Can great design kill you?

14 Nov

Apple design is now a universe in itself, Apple’s design philosophy has abundantly earned its own chapter in the history of industrial design.

Steve Job’s observation that design is not just the aesthetics of something, but in how it works, is now the creed for phone, computer and pad designers worldwide.

Layer that with Job’s talent for conceiving and producing things that conventional wisdom thought foolhardy … the iPod in the face of the Sony Walkman, the Macintosh in the face of the ubiquitous PC’s, the iPhone in the face of the Nokia smartphones, the iPad 20 years after Microsoft’s Surface.

Something happens inside you when you pull off that kind of triumph. Something happens inside your head when Andy Grove has to eat his words. Something happens inside your heart when you live to see the vindication of proving the inventors of path-breaking products inadequate in their comprehension of what is possible with their own invention.

Steven Jobs essentially proved that conceiving a product doesn’t necessarily mean you know how to make the most of your own invention.

He reinvented the computer. He reinvented the phone. He reinvented the pad. He left a ding in the dings others made in the universe.

One notable quality of all Apple products? They can’t be opened. Jobs had a clear reason: “Because when people can open it up they screw it up.”

Then he came face-to-face with another invention: the human being. And hubris stepped into the equation: Steven Jobs presumed that the Apple design philosophy would work again.

Diagnosed with cancer, he was advised surgery. The Apple design philosophy kicked in: “I don’t want to be opened up.” Mistake 1.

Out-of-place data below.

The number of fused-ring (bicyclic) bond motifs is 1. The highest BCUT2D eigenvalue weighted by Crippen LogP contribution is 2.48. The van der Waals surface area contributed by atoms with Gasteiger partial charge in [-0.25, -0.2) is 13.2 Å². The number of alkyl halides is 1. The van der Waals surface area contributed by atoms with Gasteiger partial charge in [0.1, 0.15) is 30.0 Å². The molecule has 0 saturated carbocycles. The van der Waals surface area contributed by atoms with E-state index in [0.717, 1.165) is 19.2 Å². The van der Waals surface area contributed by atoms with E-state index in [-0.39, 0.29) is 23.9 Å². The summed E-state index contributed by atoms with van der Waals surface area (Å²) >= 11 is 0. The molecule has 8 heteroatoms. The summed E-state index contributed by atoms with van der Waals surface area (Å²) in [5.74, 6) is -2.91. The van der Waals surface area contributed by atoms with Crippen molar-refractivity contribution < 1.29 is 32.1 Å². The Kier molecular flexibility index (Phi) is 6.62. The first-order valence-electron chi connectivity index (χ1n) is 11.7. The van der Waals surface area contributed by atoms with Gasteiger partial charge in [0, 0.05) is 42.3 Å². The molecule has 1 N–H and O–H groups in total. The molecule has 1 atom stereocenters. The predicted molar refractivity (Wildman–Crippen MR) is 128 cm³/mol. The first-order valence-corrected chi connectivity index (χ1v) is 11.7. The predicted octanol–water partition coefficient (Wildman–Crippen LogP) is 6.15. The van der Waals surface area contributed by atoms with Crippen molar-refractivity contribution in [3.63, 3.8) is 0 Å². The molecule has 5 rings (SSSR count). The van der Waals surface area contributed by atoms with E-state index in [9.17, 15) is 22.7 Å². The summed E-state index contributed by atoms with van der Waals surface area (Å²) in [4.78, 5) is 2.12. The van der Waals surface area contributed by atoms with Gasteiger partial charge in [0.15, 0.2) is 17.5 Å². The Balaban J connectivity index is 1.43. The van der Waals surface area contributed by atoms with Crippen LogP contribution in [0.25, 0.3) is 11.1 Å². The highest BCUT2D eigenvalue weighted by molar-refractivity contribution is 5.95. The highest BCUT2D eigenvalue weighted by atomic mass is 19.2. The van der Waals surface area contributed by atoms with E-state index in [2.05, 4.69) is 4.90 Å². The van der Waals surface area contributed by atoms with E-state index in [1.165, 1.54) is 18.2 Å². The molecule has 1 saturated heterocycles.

For 9 months, he disdained treatment, the ‘conventional wisdom’. Mistake 2.

He conjured up his very own personal medicinal Genius Bar: potions and diets. Mistake 3.

This time, “I’ll show you how it should be done.” Did not work.

All that intelligence and wisdom … and he could not make the judgment call that acknowledged he was playing in a different league, that in terms of “how it should work” , he was now out of his depth.

The man who had enough iconoclastic mojo to extrapolate his grasp of what should be done misfired. The courage that crossed technologies, devices and platforms lost track of the fact that he was not the right hardware engineer for his own body.

Now it is being told: that he went through 30 nurses before settling on two… that he ripped off 5 different oxygen masks before he found the ‘right’ one… that he was pointing out potential design improvements in the hospital equipment that was keeping him alive…

Even to the end, that paradigm-shifting design sense did not dim. But every time it comes up, I cannot shake off the gruesome fact that whatever it brought the world in the form of Apple’s fantastic products, it also cost the world Steve Jobs.

2 Responses to “Can great design kill you?”

  1. Karthick Krishnakumar November 14, 2011 at 10:10 PM #

    His designs though would live forever. Man designs are far different from that of Gods i presume that sums up the story with Steve Jobs.

  2. Karthik November 15, 2011 at 10:00 PM #

    We can criticise and scrutinise all we want, but one thing is worth appreciating, according to me: he lived his life the way he wanted; did the things that he wanted to do. It takes a lot of courage and the a powerful ability to ignore the world to do that. I admire him for that.

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